Yes, You Can Put “Free” In Your Subject Line

Thursday, Yahoo! released an email visualization tool. Updated every second, it shows the volume of email being delivered through Yahoo! users across the globe.

Click on the map, and it’ll zoom in to a breakdown of emails in that area (with all emails anonymized). Keep clicking, and it’ll display fascinating facts about Yahoo!’s user base.
You can also choose to either show or hide blocked spam messages.



But the visualizer’s not just fun to look at (though we’re crossing our fingers this is available as a desktop background very soon). If you click on the green “trending keywords” box, you’ll see something very helpful for email marketers:

The Current Top Words in Email Subject Lines

In blue, you see the most common words in subject lines hitting inboxes by the second (though the data’s delayed by about an hour).

Then, if you click the green “show spam keywords” box, you’ll see a gray representation of subject line words for emails being blocked as spam (though probably not for the subject lines).

So How Can You Use This?

Now, we’re not suggesting you start copying and pasting lists of safe words and danger words.

We’re suggesting that, once you get over the awe of this lovely tool, you take note of these two observations:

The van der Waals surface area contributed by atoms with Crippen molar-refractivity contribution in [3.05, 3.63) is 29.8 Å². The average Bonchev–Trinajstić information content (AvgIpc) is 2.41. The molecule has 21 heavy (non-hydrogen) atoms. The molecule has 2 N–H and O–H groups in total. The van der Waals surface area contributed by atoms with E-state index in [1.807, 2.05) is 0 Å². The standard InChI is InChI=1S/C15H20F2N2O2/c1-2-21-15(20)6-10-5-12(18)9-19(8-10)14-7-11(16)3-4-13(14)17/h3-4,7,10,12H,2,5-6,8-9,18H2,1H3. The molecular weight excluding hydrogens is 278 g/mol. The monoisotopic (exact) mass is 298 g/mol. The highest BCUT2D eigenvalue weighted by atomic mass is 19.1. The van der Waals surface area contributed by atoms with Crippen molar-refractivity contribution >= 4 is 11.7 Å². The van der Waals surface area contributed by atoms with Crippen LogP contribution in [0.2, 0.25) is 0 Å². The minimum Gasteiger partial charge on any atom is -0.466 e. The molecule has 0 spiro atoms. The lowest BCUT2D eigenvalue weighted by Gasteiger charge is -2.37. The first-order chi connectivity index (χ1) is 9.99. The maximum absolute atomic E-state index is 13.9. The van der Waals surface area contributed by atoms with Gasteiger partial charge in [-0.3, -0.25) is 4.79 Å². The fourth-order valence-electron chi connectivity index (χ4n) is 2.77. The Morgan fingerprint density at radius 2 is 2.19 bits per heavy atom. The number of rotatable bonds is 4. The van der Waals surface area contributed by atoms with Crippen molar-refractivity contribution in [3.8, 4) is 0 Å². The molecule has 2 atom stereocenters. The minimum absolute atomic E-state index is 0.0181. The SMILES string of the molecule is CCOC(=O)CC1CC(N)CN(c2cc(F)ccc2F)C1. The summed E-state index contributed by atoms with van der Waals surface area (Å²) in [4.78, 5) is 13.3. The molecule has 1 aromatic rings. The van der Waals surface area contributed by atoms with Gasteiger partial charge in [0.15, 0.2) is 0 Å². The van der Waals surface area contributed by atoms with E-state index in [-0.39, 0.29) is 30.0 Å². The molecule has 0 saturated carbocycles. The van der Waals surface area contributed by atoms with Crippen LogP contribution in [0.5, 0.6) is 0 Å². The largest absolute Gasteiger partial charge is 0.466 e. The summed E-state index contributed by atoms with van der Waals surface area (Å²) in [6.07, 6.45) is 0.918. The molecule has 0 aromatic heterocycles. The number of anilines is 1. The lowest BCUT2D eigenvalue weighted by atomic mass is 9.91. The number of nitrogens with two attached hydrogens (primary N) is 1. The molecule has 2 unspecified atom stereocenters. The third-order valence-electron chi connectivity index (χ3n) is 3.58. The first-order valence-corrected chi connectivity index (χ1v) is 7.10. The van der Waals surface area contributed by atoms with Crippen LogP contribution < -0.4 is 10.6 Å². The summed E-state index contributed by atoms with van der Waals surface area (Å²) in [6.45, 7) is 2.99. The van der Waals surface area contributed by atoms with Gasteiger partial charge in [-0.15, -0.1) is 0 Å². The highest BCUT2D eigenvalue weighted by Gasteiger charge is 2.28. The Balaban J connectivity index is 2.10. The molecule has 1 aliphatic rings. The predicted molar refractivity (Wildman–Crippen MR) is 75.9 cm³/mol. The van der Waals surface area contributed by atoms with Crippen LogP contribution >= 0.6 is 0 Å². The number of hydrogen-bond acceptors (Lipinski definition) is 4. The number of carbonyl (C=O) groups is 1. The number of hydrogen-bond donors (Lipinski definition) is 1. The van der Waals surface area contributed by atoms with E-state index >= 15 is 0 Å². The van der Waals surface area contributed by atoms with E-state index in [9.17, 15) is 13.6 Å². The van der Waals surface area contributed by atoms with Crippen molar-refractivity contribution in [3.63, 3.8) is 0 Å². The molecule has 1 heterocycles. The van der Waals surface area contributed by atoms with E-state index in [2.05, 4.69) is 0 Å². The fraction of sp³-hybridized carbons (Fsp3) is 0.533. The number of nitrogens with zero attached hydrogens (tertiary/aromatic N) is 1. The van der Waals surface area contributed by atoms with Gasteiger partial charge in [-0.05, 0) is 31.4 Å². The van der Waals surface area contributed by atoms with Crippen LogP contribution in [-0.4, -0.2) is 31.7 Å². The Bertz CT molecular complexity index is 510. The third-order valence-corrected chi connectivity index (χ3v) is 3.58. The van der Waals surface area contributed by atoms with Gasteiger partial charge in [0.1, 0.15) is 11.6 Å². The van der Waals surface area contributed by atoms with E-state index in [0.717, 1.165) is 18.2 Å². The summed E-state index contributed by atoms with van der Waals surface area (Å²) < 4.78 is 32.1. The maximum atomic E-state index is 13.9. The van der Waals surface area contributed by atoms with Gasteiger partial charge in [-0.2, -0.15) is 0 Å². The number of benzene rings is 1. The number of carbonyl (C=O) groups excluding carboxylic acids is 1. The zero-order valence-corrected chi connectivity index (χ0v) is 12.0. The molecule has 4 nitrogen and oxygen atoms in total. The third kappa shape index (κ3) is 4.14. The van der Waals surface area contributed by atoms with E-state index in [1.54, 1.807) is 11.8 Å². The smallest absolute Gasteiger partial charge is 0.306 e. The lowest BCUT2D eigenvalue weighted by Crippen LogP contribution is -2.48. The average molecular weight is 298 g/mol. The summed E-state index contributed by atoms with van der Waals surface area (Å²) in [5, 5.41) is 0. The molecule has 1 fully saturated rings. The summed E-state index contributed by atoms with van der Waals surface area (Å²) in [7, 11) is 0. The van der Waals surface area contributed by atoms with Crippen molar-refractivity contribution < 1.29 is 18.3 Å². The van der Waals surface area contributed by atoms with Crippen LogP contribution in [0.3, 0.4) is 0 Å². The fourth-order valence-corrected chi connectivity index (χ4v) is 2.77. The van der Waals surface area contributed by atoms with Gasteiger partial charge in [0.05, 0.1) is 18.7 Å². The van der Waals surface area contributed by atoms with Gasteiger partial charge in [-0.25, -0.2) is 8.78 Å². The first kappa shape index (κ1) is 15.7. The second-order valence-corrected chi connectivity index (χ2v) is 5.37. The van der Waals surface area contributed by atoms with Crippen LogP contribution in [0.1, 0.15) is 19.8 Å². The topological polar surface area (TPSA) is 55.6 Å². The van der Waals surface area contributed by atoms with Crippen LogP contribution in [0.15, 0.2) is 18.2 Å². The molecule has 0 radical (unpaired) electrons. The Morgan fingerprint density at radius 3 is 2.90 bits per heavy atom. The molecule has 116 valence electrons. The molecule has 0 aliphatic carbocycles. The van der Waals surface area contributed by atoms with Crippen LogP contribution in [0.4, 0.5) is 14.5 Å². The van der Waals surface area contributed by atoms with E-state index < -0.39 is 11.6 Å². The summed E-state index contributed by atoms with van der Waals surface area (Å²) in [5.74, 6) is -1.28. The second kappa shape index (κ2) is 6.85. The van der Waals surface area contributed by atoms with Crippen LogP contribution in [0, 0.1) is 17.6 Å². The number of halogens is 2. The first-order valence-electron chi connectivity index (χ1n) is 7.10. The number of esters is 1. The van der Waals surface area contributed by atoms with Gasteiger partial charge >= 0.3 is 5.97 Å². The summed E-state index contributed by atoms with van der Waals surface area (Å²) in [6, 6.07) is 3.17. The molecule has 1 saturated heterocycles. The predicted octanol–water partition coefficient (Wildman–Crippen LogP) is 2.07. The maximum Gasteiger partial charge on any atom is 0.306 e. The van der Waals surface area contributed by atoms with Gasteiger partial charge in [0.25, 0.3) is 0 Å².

1. Every time we take a look, the word “free” is hovering steadily in the “delivered” zone. “Free” subject lines are getting delivered. It’s safe.So no more typing fr.e.e in your subject lines, okay? For one, your subscribers must think your ring finger has a nervous tic. For another, it looks more suspicious than the real word anyway.
  2. If Yahoo is putting this information out there for anyone (spammers, desperate marketers, sane marketers and the general unconcerned populace) to see, they’re not worried about anyone gaming the system.

This suggests that the words you use in your subject line aren’t necessarily what flags emails as spam, and therefore, they aren’t the most important factor.

So instead of worrying exactly which words are “safe,” focus on which words are engaging and entertaining and make the sale.

Keep your focus on subscriber engagement, get whitelisted and work on building relationships – then watch your own subject lines show up in the Visualizer when you click the “queue” button!

Have You Explored Visualizer?

What do you think? Helpful, or just a digital lava lamp?

If you notice anything else about the visualizer that email marketers should know, please share in a comment below!